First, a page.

These countries will have the largest populations - by the end of the century

These countries will have the largest populations - by the end of the century
By 2100, the global population could surpass 11 billion, according to predictions by the UN.Currently China, India and the USA have the three largest populations in the world, but by 2100, this will have changed to India, Nigeria and China, respectively. The World Population in 2100, by Country In 2015, the United Nations predicted that the global population could surpass 11 billion by the end of the century. Last year, the UN revised these estim...
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How rewilding Britain could absorb even more CO2 than tree planting

How rewilding Britain could absorb even more CO2 than tree planting
England's current woodland covers only 10% of the country and current regenerative plans are only planning to increase this by 2%, by 2050.If woodland cover was increased to 26%, 10% of the nation's carbon would be adsorbed naturally, whilst supporting dwindling wildlife.Rewilding - allowing woodland to regenerate naturally on a large scale - is the most effective way to increase woodland cover. Allowing trees to naturally establish over huge are...
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An overwhelming majority of people want real change after COVID-19

An overwhelming majority of people want real change after COVID-19
86% of people want significant change to make the world fairer and more sustainable after COVID-19, a new study finds.Almost three-quarters want their own lives to change too.More than 21,000 people in 28 countries took part in the survey.The findings align with the World Economic Forum's call for a Great Reset after the crisis. A majority of people worldwide support calls for global leaders to ensure we make the world fairer and more sustainable...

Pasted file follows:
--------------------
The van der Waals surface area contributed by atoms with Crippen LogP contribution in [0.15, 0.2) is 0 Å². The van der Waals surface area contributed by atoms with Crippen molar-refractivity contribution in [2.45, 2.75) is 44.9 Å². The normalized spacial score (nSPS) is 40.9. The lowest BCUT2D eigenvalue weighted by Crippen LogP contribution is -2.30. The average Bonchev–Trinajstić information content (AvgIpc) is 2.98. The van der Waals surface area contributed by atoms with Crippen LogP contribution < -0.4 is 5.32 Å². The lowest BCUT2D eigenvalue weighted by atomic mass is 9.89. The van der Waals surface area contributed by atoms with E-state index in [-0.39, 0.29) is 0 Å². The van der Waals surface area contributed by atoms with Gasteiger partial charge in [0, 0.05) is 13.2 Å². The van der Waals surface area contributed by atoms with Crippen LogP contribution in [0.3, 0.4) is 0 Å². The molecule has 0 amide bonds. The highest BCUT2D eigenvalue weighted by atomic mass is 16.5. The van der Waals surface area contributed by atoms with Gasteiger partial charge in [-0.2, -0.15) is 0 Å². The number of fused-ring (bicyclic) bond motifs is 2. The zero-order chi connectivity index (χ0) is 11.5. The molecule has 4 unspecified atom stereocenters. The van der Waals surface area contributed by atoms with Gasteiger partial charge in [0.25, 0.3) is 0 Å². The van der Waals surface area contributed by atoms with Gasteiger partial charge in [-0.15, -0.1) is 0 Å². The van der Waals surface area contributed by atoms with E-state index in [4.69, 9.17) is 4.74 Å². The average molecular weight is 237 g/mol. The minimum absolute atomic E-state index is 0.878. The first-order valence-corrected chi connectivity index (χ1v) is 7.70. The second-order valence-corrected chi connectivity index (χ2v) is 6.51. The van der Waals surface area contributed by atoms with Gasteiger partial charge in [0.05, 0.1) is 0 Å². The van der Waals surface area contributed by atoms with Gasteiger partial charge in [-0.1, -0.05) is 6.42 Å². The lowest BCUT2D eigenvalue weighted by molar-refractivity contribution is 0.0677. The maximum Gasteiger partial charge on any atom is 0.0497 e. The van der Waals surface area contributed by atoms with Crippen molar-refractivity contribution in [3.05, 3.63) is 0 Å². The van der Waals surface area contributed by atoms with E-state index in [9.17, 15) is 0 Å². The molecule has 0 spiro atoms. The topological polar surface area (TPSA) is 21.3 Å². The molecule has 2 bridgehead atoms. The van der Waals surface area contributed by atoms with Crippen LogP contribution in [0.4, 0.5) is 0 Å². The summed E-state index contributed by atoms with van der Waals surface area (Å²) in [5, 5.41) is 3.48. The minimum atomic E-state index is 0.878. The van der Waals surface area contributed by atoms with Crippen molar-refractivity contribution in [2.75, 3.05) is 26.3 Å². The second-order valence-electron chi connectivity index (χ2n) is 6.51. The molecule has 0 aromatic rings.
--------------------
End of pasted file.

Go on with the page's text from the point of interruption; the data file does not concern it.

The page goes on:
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Wildlife populations have plummeted by two-thirds in 50 years

Wildlife populations have plummeted by two-thirds in 50 years
Natural areas that used to support biodiversity and have been converted for farming are the biggest reason for the population decline of thousands of species around the world.The WWF study has found that the average population size has dropped by 68% worldwide since 1970.These declines are stark warnings that human activity is becoming unsustainable on Earth. The average size of wildlife populations has plummeted by two-thirds worldwide since 197...
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Learning sustainability

Learning sustainability
As I am a novice here, please forgive my greater than usual clumsiness. I saw an announcement asking people to post in the blog, and so I am dutifully making a effort to contribute. How many pillars are there in sustainable development - or sustainability? If you answer three, you would be right, at least in the traditional view of the term. This view holds that sustainability has three dimensions or pillars: society, the environment and the econ...
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Africa’s population will triple by the end of the century even as the rest of the world shrinks